Such a pleasure to finally hold a hard-bound book of Sharlet’s essays in my hands, the true stories he’s held closest to his heart, collecting on the side as he worked on The Family and C Street. Knowing Jeff, I’ve read some of these before, on screen at KillingTheBuddha.com (a site he founded and I continue to help edit) and amid the ephemeral pages of Rolling Stone and Harper’s. But between the covers of Sweet Heaven When I Die, on thick stock, they’re richer with the re-reading. For the many essays that were new to me, I got a fresh look at what I’ve always loved about his writing, the anti-scripture of a man who is crazy about a world that drives him mad, in love with ordinary people around us that he can see are larger than life. The comparison to Joan Didion is apt. He writes passages like this, from the tale of a college love from Colorado and a return visit to see her years later:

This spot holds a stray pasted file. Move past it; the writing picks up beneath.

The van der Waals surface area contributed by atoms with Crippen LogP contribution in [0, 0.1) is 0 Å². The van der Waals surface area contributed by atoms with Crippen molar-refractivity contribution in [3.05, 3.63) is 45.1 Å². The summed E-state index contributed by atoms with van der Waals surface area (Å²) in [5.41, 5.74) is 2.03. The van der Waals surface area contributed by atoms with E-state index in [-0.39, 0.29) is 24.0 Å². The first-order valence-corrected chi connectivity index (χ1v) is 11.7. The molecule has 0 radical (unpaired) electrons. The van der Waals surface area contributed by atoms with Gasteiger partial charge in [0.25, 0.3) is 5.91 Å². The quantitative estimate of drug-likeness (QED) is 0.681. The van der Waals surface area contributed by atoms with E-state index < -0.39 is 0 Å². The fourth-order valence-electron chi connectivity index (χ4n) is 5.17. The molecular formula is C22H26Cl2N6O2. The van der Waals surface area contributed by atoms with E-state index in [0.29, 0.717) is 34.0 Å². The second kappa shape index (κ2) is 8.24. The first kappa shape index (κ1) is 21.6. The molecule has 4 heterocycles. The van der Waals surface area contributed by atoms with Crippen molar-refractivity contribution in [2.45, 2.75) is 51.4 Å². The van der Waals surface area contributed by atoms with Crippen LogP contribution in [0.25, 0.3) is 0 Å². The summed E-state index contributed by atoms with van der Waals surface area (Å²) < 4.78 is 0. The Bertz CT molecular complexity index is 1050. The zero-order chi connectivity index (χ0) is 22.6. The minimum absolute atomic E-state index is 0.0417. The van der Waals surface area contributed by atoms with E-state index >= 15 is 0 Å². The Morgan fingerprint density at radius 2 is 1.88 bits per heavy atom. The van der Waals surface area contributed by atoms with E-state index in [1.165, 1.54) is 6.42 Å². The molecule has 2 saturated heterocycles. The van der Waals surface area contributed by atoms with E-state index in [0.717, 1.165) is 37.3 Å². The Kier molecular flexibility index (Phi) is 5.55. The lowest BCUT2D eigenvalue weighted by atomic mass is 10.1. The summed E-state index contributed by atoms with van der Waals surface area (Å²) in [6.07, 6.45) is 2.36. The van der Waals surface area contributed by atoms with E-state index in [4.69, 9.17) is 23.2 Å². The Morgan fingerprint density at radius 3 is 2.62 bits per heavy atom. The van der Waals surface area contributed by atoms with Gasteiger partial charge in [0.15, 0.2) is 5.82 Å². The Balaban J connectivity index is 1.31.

She thought she might study religion. She bought herself a concordance. She would sit cross-legged on the floor, the concordance’s giant pages spread on her lap like the wings of a gull, a cup of wine or a bottle of whiskey in one hand and a Marlboro in the other. Her back curved like calligraphy—she had worn a brace as a girl, and her legs were a bit crooked, and her toes wrapped onto one another because when she was little she’d refused to abandon a pair of shoes that she’d loved—and she would parse scripture.
Read Sweet Heaven because you love words and stories. Read because you long and love. Read Sweet Heaven because you believe, or wish you did.
Buy this book, for yourself and a friend.